Banlaw is delighted to support Lee Holdsworth this year at Mount Panorama. Here’s what you need to know.
Sunday night update – Congratulations Lee Holdsworth and Michael Caruso for a very respectable 7th place finish. Just 4 seconds behind winner Shane van Gisbergen.
Saturday night update – Great effort from Lee in the shootout, 6th place. Cameron Waters though 2.03.559 for 1st … wow. Looks like Tickford Racing is setup to do something special this year.
Friday night update – What a start Lee Holdsworth! Provisional pole. Fastest time of the day
Who to watch
Keep your eye on Lee Holdsworth! Lee will be driving the number 5 Ford Mustang GT for Tickford Racing. He’s been driving supercars since 2006, he’s been on the podium before, and that’s where we hope to see him on Sunday afternoon after the big race.
Where to watch
The Bathurst 1000 is being televised uninterrupted by Foxtel and is also available Freeview on Channel 10 (inc. WIN). Foxtel will have 36 hours of uninterrupted coverage from Thursday to Sunday. Channel 10 will broadcast from Friday to Sunday.
When to watch
Thursday 15th October 2020
- 9:30-10:30 – Practice 1 – 60 mins
- 12:45-13:45 – Practice 2 (co-drivers) – 60 mins
- 16:00-17:00 – Practice 3 – 60 mins
Friday 16th October 2020
- 9:45-10:45 – Practice 4 (co-drivers) – 60 mins
- 12:10-13:10 – Practice 5 – 60 mins
- 16:05-16:45 – Qualifying – 40 mins
Saturday 17th October 2020
- 9:10-10:10 – Practice 6 (co-drivers) – 60 mins
- 11:35-12:35 – Practice 7 – 60 mins
- 17:05-17:50 – Top 10 Shootout – 45 mins
Sunday 18th October 2020
- 08:40-09:00 – Warm Up – 20 mins
- 11:30-17:45 – Race 31 – 161 laps / 1000 km
Here is a quick sponsorship update from Lee
About the car
Car Number 5 is a 2020 Ford Mustang GT. You can go out and buy yourself one if you like… but not quite like this one.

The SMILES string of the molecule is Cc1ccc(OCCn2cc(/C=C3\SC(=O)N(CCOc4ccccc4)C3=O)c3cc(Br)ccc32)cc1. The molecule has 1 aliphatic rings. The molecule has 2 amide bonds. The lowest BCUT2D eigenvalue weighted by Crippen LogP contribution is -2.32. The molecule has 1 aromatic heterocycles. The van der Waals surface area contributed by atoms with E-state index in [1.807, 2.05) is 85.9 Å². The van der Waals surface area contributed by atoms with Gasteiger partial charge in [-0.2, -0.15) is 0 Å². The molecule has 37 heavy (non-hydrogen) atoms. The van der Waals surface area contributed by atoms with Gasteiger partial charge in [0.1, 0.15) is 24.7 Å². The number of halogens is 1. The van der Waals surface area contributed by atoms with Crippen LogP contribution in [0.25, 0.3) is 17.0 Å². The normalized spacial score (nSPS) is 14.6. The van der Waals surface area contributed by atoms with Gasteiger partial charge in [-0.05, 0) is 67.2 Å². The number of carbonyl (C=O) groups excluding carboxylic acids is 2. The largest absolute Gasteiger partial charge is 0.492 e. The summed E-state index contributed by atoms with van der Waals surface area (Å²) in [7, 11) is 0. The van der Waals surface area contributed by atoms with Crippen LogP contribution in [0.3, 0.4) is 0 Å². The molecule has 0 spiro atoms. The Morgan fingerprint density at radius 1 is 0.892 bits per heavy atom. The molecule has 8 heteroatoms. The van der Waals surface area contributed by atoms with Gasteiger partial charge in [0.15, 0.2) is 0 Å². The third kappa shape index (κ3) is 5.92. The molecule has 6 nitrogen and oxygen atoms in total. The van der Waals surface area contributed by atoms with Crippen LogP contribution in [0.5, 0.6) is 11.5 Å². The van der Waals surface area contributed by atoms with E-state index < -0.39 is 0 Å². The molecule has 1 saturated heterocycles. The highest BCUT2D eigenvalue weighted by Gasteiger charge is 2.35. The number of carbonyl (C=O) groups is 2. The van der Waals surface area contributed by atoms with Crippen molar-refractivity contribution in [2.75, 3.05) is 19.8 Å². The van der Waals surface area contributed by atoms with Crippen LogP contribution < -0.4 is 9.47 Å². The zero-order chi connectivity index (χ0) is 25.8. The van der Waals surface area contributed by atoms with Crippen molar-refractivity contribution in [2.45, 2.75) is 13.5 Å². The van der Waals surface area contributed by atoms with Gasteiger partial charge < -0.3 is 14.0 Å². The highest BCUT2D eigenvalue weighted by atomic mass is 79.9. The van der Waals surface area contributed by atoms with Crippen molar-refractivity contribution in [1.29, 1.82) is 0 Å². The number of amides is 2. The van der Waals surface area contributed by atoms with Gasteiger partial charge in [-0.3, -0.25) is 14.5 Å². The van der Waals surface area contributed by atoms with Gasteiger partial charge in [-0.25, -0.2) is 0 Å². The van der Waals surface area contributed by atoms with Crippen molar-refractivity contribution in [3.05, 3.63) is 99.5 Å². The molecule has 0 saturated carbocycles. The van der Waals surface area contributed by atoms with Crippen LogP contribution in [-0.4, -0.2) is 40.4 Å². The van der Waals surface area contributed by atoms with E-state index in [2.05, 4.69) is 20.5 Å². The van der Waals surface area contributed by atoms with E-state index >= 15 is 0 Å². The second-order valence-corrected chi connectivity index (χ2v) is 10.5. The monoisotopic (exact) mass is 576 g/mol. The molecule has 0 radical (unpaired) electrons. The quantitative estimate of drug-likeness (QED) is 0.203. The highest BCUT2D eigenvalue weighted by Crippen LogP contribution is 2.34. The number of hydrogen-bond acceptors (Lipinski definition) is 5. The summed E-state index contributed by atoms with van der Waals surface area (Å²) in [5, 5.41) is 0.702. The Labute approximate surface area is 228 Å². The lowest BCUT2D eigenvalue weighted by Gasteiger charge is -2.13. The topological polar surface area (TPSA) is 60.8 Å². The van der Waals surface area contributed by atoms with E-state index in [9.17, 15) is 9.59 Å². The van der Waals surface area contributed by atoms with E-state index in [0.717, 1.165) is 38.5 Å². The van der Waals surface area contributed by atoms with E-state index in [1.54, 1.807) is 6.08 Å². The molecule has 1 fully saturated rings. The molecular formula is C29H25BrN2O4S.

Supercar specifications are based on road-going vehicles and use many control components to ensure enough parity between cars, that it really comes down to the driving on the day.
The Body: In the racing world, it is common to build the body of a car based on space-frame construction, in which a series of struts are laid out in a geometric pattern based on triangular shapes. This keeps the bodies of the cars rigid but light. Space-frame construction is not typically used in production models, and is therefore not allowed in V8 Supercars. These cars are based on standard Commodore and Falcon bodyshells.
Engine: V8 Supercars must have a front engine with rear-wheel drive. It should be a Ford or Chevy 5-litre engine capable of producing between 620 and 660 horsepower and with a compression ratio of 10 to 1.
Aerodynamics: The aerodynamics packages used on V8 Supercars must all be similar, using the same types of spoilers, air dam on the front, and side skirts.
Brakes: Brakes are steel brakes as opposed to carbon brakes.
Suspension: The front suspension uses a double-wishbone design while the rear has solid axle suspension.
Tyres: Driving teams are allowed a specific number of tyres for each race, with one set allowed to be of a softer construction than the Dunlop control tyre used as a standard for all the vehicles.
Price: So how much can the V8 Supercar teams spend on their vehicles? Exact figures are not available but are estimated at around $600,000 per car, with $130,000 going to the engine. V8 Supercar teams use two vehicles, and keeping these cars in running order for an entire championship season can cost as much as $10 million. So while V8 Supercar racing may be more affordable than some other forms of racing… it’s still pricey.
Fuel Stops: During the race, the number 5 Mustang will make a minimum of 7 filling stops. That’s 24-25 laps per 112-litre tank of fuel. Tyres are changed and fuelling is performed at the same time, taking around 20 seconds all-in. Since everybody else is still racing whilst you are filling up… we’re hoping to see Fast Fills and No Spills for Lee Holdsworth!
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